Trente ans de bébés-éprouvette

MELBOURNE – Louise Brown, la première personne conçue hors d’un corps humain, a eu 30 ans l’année dernière. La naissance d’un “bébé-éprouvette,” expression utilisée par les médias pour qualifier la fécondation in-vitro, fut extrêmement polémique à l’époque. Leon Kass, qui présida par la suite le Conseil de bioéthique du président George W. Bush, avançait que le risque de donner naissance à un enfant anormal était trop grand pour justifier jamais des tentatives de FIV. Certains chefs religieux condamnèrent aussi le recours aux technologies scientifiques modernes en remplacement des rapports sexuels, quand bien même ceux-ci ne pouvaient pas déboucher sur une conception.

Depuis cette période, quelque trois millions de personnes ont été conçues par FIV, permettant à des couples stériles d’avoir enfin l’enfant tant désiré. Le risque de concevoir un enfant anormal par FIV ne s’est pas avéré supérieur à celui encouru par des parents du même âge ayant conçu en ayant des rapports sexuels. Cependant, étant donné que de nombreux praticiens de FIV transfèrent deux ou trois embryons à la fois pour augmenter les chances de réussite, les cas de grossesses multiples, deux bébés ou plus, sont plus courantes et comportent des risques supplémentaires.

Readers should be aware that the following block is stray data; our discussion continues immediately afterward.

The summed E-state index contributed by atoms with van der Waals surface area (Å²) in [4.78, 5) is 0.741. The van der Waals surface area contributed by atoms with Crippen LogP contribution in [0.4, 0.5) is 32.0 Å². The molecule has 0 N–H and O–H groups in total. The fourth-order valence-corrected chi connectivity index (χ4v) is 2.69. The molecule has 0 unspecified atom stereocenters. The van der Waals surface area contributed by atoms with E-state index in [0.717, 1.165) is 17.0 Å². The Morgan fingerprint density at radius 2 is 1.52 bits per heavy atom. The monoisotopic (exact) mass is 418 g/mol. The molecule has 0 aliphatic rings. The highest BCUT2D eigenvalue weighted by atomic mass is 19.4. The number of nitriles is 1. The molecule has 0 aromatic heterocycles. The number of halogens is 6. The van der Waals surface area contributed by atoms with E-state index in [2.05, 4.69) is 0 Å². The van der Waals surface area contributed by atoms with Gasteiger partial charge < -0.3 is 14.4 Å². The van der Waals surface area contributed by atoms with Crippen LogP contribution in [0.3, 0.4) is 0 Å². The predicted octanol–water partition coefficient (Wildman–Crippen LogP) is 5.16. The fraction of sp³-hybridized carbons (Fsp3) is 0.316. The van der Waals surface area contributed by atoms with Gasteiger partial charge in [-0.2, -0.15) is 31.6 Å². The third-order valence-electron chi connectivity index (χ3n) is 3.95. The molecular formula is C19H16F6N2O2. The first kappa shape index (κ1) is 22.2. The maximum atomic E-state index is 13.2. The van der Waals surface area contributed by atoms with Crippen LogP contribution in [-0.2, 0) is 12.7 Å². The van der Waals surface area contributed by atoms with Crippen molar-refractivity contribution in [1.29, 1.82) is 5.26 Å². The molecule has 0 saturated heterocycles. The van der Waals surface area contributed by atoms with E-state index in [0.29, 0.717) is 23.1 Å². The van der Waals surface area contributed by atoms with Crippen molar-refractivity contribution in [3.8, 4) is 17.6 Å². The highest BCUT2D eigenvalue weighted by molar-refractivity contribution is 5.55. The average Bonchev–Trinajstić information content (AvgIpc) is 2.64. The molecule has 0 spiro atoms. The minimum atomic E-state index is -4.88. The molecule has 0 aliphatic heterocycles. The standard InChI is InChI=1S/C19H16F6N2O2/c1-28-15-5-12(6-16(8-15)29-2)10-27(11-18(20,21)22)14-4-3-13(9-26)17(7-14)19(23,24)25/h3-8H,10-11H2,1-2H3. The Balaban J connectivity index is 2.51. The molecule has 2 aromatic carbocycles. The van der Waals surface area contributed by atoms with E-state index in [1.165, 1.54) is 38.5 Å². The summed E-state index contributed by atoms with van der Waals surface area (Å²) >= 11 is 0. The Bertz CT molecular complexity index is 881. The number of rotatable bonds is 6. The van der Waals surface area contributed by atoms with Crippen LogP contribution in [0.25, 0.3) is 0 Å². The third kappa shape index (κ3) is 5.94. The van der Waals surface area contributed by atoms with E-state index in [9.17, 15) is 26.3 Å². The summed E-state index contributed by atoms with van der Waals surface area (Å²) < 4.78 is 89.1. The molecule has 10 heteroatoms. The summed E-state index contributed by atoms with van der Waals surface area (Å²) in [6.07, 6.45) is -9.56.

L’église catholique na pas renoncé à son opposition à la FIV. Dans la récente instruction Dignitas Personae, la Congrégation pour la doctrine de la foi de l’église s’oppose à la FIV en se basant sur plusieurs points, dont le fait que de nombreux embryons sont créés lors de la procédure mais que peu survivent. Cette issue n’est pourtant pas tellement différente de la conception naturelle, car la majorité des embryons conçus par l’acte sexuel ne parviennent pas non plus à s’implanter sur la paroi utérine, sans que la femme ne se doute jamais qu’elle ait été “enceinte.”

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